New book takes an in depth-look at Greenlandic names
“Some of them can be over a thousand years old, which gives an amazing perspective”
In Greenland, if you are looking for a Greenlandic name for your child, you can now consult a new book that’s rich in suggestions — and history.
Kalaallit Aqqi, a new publication from Oqaasileriffik, Greenland’s language secretariat, looks at Greenlandic personal names, their meaning and their background.
Among these, a name — Quloqutsuk, which suggests a shared contact and history between early Inuit and First Nations people now living in British Columbia.
Names like Quloqutsuk offered a window back to the past for Oqaasileriffik linguist Nuka Møller, who compiled the book.
“I learned, among many things, that names were one of the oldest language forms still in existence, since some of them can be over a thousand years old, which gives an amazing perspective back in time,” Møller told Nunatsiaq News.
Kalaallit Aqqi, published last December in Greenlandic, Danish and English, contains a newly-revised list of registered Greenlandic names.
And “registered” is a key word here. That’s because Greenland law requires babies be named according to a set of guidelines from the Inuit Aqqinik Akuersisartut — the Personal Names Committee of the Oqaasileriffik, which, in 2009, received more than 300 inquiries about names.
“As the replies also increased, we felt obliged to share this material with the public,” Møller said.
“In the beginning we selected and translated certain articles into Danish, English or Greenlandic and made them available through our home page, but with the growing interest, we decided to edit the material and publish a selection in an encyclopedic form.”
This book’s first section looks at the meaning of 403 selected Greenlandic names: 124 for girls, 155 for boys, 97 unisex names and 30 last names.
The 360-page book’s second section looks at Greenlandic names, names of European origin adapted into Greenlandic, and Greenlandic last names approved by the Inuit Aqqinik Akuersisartut, up to and including June 2015.
Among the most interesting names cited by Møller includes that of Quloqutsuk, which Greenlandic scholar Robert Petersen first identified as dating back to the early Inuit of the Dorset culture, from 600 to 900 AD.
Quloqutsuk, a boy’s name which originates from west Greenland, may possibly have come, across time and a vast distance, from the Kwakiutl language spoken by the First Nations group, the Kwakiutl, on northern Vancouver Island.
In Kwakiutl, Quequtsa means “sparrow.”
Quloqutsuk was a figure in the legend about Aqissiaq, thought be a remnant from the Tuniit or Dorset people, because it’s only known in Greenland and not among other Inuit, Møller said, adding that, as well, the legend is structurally similar to First Nations legends.
And there’s another name with a long history and geographic spread: Kuuna, which was a Viking (Norse) word for woman — Kona.
“To my surprise, someone in Nunavut last year asked me if I knew anything about that name, since her uncle had used it for a name for his boat after an allegedly Inuktitut personal name,” Møller said.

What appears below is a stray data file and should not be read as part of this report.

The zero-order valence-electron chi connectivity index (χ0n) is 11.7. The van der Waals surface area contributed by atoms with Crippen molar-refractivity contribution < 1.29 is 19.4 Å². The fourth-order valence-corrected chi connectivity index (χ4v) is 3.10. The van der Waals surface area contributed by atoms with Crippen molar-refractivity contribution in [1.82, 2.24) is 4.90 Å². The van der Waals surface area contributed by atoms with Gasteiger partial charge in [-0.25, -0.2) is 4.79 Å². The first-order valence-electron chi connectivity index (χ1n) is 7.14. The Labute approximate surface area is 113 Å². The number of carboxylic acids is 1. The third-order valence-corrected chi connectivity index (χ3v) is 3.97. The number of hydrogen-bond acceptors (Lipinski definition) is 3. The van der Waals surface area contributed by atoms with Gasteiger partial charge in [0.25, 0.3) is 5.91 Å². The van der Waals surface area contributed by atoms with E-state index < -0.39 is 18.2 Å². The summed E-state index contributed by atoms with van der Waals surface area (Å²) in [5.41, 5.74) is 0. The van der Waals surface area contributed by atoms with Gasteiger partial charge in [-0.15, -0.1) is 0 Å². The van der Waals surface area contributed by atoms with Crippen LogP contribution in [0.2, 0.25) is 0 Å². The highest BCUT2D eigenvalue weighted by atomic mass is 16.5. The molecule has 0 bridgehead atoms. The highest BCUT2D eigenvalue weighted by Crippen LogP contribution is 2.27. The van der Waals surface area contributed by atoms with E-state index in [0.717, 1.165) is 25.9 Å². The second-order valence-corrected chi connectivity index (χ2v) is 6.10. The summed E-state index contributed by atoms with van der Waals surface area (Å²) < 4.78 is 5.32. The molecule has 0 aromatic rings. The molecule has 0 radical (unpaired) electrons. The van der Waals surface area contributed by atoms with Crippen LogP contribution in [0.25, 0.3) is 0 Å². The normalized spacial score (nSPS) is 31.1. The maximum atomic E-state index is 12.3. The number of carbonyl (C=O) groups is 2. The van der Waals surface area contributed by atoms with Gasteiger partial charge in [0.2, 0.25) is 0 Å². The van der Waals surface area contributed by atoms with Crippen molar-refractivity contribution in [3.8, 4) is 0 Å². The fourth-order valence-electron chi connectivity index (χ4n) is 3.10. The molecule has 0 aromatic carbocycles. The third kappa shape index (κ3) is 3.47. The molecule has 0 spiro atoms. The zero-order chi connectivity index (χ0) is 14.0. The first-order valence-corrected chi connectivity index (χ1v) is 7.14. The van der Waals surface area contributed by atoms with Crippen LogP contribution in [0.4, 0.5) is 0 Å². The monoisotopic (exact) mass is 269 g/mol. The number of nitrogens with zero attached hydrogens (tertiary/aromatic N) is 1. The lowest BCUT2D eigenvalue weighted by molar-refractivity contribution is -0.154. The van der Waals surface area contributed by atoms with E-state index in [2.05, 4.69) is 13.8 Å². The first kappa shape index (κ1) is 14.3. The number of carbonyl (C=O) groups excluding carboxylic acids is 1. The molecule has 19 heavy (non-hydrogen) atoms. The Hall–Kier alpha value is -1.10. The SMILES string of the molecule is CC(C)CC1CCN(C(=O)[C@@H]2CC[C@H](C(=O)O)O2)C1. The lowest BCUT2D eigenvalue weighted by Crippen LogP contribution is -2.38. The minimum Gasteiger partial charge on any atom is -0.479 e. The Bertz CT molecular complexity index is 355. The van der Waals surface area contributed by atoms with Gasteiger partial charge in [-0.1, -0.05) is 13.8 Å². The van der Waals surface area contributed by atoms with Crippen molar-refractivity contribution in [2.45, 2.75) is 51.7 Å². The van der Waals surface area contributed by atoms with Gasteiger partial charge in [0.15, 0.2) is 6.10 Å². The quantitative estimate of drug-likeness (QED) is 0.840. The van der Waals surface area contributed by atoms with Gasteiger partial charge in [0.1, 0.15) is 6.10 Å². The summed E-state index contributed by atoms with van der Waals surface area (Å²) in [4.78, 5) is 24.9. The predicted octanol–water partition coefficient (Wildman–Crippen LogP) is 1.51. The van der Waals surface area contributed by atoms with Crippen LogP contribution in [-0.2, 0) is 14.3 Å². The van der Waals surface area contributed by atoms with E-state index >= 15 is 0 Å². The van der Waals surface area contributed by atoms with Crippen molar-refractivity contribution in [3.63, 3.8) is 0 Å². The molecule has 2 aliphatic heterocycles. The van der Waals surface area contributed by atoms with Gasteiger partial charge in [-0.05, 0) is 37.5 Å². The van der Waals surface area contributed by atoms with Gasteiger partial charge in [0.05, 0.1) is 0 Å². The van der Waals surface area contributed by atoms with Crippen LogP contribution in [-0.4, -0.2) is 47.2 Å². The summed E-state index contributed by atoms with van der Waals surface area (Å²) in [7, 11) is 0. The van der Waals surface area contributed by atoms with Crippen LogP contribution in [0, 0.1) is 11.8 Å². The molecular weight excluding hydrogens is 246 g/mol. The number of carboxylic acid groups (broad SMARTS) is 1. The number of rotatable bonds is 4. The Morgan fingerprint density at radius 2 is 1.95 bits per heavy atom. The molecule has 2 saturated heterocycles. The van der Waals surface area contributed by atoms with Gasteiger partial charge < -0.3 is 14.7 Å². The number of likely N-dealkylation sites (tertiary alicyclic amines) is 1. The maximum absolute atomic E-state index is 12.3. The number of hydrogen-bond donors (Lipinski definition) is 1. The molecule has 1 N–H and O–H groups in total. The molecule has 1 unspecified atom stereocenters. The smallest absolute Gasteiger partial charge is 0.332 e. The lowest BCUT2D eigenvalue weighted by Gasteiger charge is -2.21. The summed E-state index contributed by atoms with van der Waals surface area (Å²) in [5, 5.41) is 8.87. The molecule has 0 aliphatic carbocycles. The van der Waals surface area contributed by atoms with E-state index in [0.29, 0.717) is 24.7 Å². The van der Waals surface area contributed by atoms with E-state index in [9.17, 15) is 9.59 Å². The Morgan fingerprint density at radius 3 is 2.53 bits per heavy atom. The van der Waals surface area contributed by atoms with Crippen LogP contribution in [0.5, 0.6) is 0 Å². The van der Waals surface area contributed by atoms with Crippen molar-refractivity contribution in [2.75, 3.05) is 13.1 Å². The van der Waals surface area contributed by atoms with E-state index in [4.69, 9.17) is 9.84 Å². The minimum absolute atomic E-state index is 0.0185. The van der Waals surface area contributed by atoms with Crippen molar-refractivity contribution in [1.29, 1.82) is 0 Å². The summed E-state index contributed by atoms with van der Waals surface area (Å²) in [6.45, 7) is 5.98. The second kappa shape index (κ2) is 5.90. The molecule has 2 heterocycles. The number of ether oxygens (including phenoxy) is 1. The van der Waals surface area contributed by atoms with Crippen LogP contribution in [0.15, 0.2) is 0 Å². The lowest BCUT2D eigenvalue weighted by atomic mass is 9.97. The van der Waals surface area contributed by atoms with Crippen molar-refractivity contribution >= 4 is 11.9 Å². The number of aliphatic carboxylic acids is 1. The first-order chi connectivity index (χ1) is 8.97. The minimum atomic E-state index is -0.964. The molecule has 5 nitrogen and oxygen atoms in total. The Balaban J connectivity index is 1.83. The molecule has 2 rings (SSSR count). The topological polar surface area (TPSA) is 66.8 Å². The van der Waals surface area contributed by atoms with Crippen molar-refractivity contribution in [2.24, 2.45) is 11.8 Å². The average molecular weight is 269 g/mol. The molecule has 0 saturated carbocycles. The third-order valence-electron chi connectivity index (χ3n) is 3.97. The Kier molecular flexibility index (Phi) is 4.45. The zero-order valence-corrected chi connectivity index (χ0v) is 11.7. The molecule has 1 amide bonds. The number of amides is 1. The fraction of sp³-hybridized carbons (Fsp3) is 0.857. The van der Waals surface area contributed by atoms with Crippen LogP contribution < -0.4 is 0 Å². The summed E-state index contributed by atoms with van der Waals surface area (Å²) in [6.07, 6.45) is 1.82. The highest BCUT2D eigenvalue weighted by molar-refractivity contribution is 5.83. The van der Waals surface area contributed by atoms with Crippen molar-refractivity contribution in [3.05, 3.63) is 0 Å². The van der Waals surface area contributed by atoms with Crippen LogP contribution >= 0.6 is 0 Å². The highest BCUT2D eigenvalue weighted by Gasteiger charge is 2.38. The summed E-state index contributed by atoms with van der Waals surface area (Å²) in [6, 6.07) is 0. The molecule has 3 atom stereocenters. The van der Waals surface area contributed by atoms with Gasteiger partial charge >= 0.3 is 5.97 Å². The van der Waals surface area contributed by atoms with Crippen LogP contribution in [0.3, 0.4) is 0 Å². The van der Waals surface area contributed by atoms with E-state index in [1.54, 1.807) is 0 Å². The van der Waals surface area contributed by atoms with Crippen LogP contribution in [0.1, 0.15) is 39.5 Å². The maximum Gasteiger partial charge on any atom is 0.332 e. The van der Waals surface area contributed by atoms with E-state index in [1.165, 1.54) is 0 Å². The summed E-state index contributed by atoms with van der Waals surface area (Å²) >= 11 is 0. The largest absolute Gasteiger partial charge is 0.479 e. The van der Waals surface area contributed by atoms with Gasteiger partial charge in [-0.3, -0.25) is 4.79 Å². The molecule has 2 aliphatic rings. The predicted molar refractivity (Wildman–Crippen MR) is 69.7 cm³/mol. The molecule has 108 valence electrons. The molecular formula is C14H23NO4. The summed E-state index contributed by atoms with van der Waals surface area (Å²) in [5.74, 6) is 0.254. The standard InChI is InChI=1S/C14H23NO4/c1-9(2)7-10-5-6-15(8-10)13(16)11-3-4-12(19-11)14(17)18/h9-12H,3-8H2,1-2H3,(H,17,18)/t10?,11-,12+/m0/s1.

Among the many other interesting bits of information contained in this book: many Greenlandic names originally were nicknames.
In the book, you’ll find 46 nicknames and 30 so-called babbling names, names directed at babies or names derived from the mispronunciation by toddlers of kinship terms. These names often stuck throughout childhood and many are now on Greenland’s official list of approved names.
These include names such as Aleqa (older sister to younger brother) and its “babbling form” — Aaqa.
Kinship terms remain “abundantly represented in the Greenlandic naming system,” the book notes.
These types of names, together with nicknames and babbling names, “survived the introduction of Christianity due to their neutral nature and lack of ‘heathen’ connotations and because of continued use in the private domain,” Møller says in the book’s introduction.
“The Lutheran Church in Greenland encouraged use of Biblical names to emphasize a shift from heathen to the Christian faith. Most people, however, retained their traditional nicknames in everyday life.”
But the formal use of old Greenlandic names decreased throughout the years, and many names were forgotten.
During his research, Møller discovered that shamans and laymen had used a special language, a spirit language, when naming people.
These names would be used as wishes for the bearer to be a good hunter or names for protection and survival.
Some examples: Angusinnaaq — Adept at Catching Sea Mammals; Inuujuk and Inuusuttoq — The One Who Lives / The One Who Wishes to Live; Neqissannooq — They say This Meat is for You, in which “they” must be helping spirits; and Maleraq — The One Chased, which in spirit language suggests a seal.
Not surprisingly, such names were often looked at as highly personal information by Greenlandic Inuit in the past — and Møller notes that, “missionaries and expedition crew members also often related in their diaries surprise and irritation over meeting Greenlanders in the dark outside, and upon enquiring about who it was, they always replied “Uanga” (It’s me) without mentioning their name.
You can order “Greenlandic personal names — their meaning and background” here.
360 pages, format: hardcover binding with pictures · Price: 280 DKK (CAN $55)